Plea for Highland health bosses to seek emergency government funding to help with £100million black hole

NHS Highland chairman David Alston.

Campaigners have urged Highland health chiefs to seek emergency Scottish Government funding to help with a £100million black hole.

The plea followed a meeting yesterday in Inverness at which the region’s director of public health Hugo van Woerden told board colleagues they “should not underestimate the magnitude” of the financial challenge ahead.

However, board chairman David Alston responded saying its role was to state facts and not get caught up in politics.

The region’s health budget faces a £47million cut in 2017-18 alone despite the Scottish Government’s insistence that funding has increased. A £47million reduction is 7% of the board’s budget.

NHS Highland has cited spiralling costs, an ageing population, longstanding recruitment problems and increasing pressure on staff for the need to change the way it delivers services.

Initiatives “relating back to people and care” have been identified including “new models of care” and “realistic medicine.”

Bill Fernie, who heads the pressure group Caithness Health Action Team opposed to the downgrading of maternity services in the far north, sat in on the discussion.

Speaking afterwards, he said: “They’re working on a plan which will mean big reductions but I didn’t hear anyone saying they should go back to Scottish Government and argue the case for more money.”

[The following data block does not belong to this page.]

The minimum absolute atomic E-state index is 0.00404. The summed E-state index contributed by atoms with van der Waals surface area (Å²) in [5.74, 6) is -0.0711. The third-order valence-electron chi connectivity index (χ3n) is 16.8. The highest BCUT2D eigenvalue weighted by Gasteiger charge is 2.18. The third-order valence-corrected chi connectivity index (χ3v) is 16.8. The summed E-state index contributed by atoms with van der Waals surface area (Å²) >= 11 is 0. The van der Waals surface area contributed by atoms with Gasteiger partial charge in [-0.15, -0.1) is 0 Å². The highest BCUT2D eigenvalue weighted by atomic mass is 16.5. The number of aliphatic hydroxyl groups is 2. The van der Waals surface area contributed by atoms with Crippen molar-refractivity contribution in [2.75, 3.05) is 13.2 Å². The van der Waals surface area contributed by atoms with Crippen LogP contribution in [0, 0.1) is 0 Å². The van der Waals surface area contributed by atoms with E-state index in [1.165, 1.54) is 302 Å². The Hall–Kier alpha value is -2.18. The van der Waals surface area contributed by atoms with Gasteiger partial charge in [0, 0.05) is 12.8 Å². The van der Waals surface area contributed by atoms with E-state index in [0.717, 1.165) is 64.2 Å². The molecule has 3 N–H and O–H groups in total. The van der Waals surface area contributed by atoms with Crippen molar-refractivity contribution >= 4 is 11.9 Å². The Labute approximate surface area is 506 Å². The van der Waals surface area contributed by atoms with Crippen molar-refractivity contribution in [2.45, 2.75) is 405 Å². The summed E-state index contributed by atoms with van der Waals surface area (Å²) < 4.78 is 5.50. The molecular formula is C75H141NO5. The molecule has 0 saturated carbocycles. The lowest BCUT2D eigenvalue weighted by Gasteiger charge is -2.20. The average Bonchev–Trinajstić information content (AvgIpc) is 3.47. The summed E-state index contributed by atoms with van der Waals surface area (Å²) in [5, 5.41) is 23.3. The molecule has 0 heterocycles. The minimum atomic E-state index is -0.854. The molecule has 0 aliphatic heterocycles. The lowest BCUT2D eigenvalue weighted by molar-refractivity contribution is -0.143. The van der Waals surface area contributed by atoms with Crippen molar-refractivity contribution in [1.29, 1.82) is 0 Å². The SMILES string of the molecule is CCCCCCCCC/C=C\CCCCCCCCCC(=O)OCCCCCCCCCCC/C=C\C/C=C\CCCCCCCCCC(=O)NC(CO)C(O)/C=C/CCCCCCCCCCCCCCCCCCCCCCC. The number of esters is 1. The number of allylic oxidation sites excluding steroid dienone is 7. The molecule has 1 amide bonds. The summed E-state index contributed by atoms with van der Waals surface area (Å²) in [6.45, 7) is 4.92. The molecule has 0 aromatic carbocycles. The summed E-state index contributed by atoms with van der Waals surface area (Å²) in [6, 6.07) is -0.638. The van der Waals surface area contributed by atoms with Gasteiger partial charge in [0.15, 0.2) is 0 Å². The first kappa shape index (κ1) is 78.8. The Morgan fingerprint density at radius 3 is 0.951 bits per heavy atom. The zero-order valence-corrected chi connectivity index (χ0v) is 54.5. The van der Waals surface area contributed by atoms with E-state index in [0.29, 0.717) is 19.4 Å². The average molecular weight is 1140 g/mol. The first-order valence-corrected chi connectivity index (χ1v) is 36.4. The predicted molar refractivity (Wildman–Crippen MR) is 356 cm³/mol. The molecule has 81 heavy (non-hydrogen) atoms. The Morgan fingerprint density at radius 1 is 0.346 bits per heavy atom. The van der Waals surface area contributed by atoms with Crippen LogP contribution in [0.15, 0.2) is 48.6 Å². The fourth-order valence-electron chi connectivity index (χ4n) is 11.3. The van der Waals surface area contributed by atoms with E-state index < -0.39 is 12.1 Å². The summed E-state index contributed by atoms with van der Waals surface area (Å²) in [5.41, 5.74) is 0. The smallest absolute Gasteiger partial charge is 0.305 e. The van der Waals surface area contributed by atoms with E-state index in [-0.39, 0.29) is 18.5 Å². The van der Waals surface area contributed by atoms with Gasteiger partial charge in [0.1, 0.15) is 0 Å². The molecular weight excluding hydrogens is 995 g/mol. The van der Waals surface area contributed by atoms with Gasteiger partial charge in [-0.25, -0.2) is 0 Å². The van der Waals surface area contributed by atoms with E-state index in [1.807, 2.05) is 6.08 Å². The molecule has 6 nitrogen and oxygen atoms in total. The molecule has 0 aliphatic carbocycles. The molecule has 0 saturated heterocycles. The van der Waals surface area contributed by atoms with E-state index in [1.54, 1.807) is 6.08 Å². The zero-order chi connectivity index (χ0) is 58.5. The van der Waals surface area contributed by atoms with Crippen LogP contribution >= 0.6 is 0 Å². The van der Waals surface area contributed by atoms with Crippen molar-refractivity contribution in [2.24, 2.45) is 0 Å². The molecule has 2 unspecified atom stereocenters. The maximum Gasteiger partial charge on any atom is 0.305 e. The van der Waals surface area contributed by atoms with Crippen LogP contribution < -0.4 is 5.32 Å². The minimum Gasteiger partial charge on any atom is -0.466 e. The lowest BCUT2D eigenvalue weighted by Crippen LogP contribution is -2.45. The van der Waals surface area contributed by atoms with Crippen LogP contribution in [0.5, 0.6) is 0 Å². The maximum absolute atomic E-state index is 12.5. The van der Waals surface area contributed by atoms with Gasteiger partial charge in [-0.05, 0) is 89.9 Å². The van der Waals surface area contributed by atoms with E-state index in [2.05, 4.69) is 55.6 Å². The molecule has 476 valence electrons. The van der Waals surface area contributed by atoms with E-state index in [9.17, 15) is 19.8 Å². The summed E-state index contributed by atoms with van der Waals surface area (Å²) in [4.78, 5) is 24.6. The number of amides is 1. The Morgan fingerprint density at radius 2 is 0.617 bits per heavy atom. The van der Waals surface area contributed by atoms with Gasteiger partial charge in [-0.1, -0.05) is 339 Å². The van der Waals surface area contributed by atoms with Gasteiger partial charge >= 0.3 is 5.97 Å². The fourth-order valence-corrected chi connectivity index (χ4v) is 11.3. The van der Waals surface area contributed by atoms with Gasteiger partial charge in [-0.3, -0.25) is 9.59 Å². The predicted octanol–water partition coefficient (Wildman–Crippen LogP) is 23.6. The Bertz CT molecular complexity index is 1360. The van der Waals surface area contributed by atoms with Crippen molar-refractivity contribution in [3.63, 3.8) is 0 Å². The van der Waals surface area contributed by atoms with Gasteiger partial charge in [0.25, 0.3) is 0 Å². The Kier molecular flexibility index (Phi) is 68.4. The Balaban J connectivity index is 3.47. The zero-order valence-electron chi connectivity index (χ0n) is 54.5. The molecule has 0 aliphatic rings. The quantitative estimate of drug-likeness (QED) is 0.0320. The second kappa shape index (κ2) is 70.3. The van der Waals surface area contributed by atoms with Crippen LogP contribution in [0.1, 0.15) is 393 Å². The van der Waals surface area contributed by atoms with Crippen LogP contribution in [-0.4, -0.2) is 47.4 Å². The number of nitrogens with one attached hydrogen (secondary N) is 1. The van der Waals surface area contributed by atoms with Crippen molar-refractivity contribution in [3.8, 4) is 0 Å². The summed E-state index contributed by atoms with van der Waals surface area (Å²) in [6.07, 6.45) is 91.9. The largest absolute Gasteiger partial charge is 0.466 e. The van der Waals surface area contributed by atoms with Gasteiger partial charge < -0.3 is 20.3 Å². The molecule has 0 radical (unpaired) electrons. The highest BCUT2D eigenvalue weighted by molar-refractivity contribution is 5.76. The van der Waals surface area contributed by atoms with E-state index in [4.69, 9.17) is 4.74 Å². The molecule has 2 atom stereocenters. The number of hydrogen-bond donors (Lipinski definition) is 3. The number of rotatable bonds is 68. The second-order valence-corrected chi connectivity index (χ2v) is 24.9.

NHS Highland claims it is currently short-changed to the tune of £8.5million (1.53%) under the Scottish Government funding formula, the NHS Scotland Resource Allocation Committee.

Mr Alston said: “We don’t have our share. It would be great to have it, although it wouldn’t solve all our problems. We’d still need to be doing things that we’re doing.”

Responding to the call for action, he said: “Some of this is a political argument. It’s not for us, in our role as health board members. Our role is to put the facts on the table.”

He denied that the millions of pounds being clawed back were “cuts” or even “savings” and insisted that the quality of service would be maintained.

A spokesman for the Scottish Government said: “Funding for NHS Highland is increasing again in 2017-18 to a new record high level – having increased by 5% to £577.5million this year and by 4.7% last year.”

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